It’s unclear what the foreign matter is as of yet, but the company isn’t taking any chances with how they handle the situation.

In Ishikawa Prefecture on 2 August, a 58-year-old man visited the Kanazawa Arimatsu branch of fast-food giant McDonald’s for breakfast and ordered a Sausage Egg McMuffin. However, upon biting into the meat patty he noticed some unusual white fragments.

After examining the tooth-looking pieces measuring about seven millimeters (a quarter inch) in length the man showed them to the staff who were also unsure of what they were. Nevertheless, they submitted them for analysis and filed a report with the local health inspector on 3 August.

The following day, McDonald’s Japan issued an official apology to the customer and promised to both give him a full refund and determine what those things were within a month. Following that they will launch an investigation into where along the supply chain the foreign matter might have made its way into their food.

With regards to Sausage Egg McMuffins, the meat is processed and imported from the USA while the buns are produced in Japan.

For such a large company, McDonald’s Japan might seem unusually but refreshingly forthcoming with an admission of fault and transparency on what’s being done. The reason for this is a spate of incidents involving foreign objects in food beginning in 2013 that ultimately resulted in an unprecedented loss of revenue.

The incidents themselves and ensuing lack of satisfactory apologies – which Japanese people take very seriously – nearly brought the massive company to its knees as Japanese customers walked away in large numbers.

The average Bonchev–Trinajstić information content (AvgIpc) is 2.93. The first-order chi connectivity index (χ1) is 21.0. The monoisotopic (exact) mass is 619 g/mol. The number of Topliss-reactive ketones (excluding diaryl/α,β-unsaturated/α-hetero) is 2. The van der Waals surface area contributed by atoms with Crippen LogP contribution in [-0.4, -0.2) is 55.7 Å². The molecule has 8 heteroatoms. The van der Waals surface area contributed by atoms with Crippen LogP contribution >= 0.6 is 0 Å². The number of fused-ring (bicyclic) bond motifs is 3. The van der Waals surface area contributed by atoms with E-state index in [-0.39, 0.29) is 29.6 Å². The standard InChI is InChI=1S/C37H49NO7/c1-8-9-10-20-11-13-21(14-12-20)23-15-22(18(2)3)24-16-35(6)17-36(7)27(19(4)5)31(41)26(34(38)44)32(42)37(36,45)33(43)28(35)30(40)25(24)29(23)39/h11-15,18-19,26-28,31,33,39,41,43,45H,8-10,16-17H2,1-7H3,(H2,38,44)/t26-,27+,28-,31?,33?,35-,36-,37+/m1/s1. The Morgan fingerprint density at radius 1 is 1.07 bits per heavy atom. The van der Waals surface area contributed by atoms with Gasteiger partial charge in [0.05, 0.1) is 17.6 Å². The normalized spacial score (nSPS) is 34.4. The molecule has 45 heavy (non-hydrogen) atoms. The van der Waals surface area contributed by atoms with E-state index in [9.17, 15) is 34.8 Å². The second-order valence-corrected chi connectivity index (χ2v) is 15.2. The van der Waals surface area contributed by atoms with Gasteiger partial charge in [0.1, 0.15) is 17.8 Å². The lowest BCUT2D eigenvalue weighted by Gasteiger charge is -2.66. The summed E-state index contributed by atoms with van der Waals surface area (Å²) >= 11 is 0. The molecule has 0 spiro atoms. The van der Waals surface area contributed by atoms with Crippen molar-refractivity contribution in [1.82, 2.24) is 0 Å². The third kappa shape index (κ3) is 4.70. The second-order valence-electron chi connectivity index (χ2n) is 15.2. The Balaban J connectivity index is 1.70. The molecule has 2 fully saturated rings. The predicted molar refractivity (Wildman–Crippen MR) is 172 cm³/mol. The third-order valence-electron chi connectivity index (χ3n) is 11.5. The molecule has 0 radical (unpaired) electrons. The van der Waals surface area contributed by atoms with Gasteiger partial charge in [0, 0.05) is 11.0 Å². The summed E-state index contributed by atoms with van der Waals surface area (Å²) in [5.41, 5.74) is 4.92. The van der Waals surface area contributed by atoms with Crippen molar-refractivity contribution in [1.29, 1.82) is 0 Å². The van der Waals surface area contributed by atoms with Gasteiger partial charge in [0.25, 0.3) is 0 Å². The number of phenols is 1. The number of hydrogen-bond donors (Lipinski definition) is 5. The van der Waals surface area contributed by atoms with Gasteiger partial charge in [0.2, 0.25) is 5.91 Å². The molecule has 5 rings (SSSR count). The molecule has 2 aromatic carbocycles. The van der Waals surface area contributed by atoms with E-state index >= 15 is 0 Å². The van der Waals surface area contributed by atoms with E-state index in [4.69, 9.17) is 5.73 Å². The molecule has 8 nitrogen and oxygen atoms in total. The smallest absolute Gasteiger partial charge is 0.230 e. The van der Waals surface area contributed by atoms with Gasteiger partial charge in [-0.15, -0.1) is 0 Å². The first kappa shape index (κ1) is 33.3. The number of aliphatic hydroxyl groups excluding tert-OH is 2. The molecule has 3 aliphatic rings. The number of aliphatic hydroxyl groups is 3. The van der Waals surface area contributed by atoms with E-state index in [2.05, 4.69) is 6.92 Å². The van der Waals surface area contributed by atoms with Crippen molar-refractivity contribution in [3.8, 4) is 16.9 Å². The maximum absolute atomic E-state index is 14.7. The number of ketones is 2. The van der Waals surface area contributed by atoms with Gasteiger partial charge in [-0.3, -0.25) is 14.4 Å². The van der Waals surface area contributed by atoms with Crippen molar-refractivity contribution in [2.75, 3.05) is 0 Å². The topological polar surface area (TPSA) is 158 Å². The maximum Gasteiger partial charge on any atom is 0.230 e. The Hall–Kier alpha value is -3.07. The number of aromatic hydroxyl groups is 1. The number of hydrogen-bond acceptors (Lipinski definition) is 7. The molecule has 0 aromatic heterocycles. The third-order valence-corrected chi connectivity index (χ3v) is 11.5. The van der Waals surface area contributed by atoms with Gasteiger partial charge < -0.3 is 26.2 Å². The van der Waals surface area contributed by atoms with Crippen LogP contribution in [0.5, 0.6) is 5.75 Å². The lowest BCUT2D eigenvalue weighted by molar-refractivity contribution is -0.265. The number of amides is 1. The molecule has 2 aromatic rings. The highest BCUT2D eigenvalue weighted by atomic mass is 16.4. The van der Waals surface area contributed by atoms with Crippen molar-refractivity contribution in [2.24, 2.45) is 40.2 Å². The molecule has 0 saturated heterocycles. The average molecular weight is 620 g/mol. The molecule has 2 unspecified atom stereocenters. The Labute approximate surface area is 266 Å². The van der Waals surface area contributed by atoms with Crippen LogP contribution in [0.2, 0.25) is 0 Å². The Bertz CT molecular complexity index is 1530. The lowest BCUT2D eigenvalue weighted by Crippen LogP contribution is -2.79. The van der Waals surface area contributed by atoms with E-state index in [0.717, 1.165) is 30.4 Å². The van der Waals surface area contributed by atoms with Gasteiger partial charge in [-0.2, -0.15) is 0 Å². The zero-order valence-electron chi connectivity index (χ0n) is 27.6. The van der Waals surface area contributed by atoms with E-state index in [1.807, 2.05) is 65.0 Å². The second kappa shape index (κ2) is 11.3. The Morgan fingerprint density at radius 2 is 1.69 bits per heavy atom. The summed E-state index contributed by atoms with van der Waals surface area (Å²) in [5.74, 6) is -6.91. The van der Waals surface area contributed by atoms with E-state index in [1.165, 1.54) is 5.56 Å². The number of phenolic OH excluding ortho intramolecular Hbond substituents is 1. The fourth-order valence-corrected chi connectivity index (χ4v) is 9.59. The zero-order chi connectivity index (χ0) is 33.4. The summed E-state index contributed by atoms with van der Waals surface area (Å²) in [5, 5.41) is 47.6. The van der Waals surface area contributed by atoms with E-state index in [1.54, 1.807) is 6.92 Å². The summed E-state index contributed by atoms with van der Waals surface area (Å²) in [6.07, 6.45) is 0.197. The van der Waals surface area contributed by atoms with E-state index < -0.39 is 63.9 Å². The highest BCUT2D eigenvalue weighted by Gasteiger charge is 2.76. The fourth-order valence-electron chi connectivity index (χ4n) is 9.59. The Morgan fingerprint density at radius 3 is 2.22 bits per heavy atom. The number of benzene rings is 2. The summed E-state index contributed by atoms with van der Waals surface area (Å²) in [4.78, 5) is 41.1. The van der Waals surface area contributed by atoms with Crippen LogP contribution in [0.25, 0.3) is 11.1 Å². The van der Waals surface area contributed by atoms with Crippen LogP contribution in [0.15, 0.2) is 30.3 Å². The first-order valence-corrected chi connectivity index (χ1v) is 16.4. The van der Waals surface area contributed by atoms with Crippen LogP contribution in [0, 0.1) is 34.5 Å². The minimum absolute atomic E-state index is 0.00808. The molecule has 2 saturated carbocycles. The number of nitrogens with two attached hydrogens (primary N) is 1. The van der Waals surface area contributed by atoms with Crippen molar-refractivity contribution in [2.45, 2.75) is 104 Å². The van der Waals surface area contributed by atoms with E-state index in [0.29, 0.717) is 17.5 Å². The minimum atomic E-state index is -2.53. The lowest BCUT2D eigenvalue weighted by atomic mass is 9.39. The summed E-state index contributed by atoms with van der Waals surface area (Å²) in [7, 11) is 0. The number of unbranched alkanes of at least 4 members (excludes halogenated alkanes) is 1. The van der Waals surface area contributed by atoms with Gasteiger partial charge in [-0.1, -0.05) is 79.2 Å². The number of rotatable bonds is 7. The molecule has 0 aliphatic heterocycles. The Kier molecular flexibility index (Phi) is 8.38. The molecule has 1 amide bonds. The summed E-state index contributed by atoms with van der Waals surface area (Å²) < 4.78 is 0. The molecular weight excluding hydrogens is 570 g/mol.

▼ At its worst, operating losses exceeded 30 billion yen (US$269 million)

I’m no sausage aficionado, but those white chunks pictured above look an awful lot like the kind I often encounter in this particular type of meat and just assume to be cartilage. McDonald’s is probably assuming the same thing, but are playing the situation as safe as possible and following the “foreign matter” playbook word for word, to avoid another calamity.

Let’s see how well it’s working so far:

“There was a similar thing a while back and I stopped going. Now, I’m glad I don’t go there.”
“Because sausage is made from different parts of pigs. Did people forget this?”
“Ooh, a spooky story for the summer.”
“How could a tooth possibly get in there?”
“They’ll have to check the dental records of everyone on the processing line.”
“Check the DNA! Then we’ll know for sure where it came from.”
“Stop eating at McDonald’s. It’s not human food.”
“It was a HA-ppy meal.” [“ha” is the Japanese word for tooth.]
“I just like McDonald’s for their shakes, pies and fries. So, I’m good.”
“Oh, and I was enjoying their improved customer service…”

It will take some time for the test results to confirm what this stuff is, but it will be interesting to see how this plays out. In the most likely event that these are just chunks of chewy cartilage, we may be in store for a really awkward press conference where McDonald’s Japan has to offer a sincere apology for having a little too much gristle in their sausage, complete with full bowing and all the trimmings.

Still, in this era of “black corporations” and other unethical activities it’s kind of nice to see a major corporation have the fear of God put in them and act almost too responsibly for a change. It’s the way capitalism was supposed to work.

Source: Chunichi Web, Hachima Kiko
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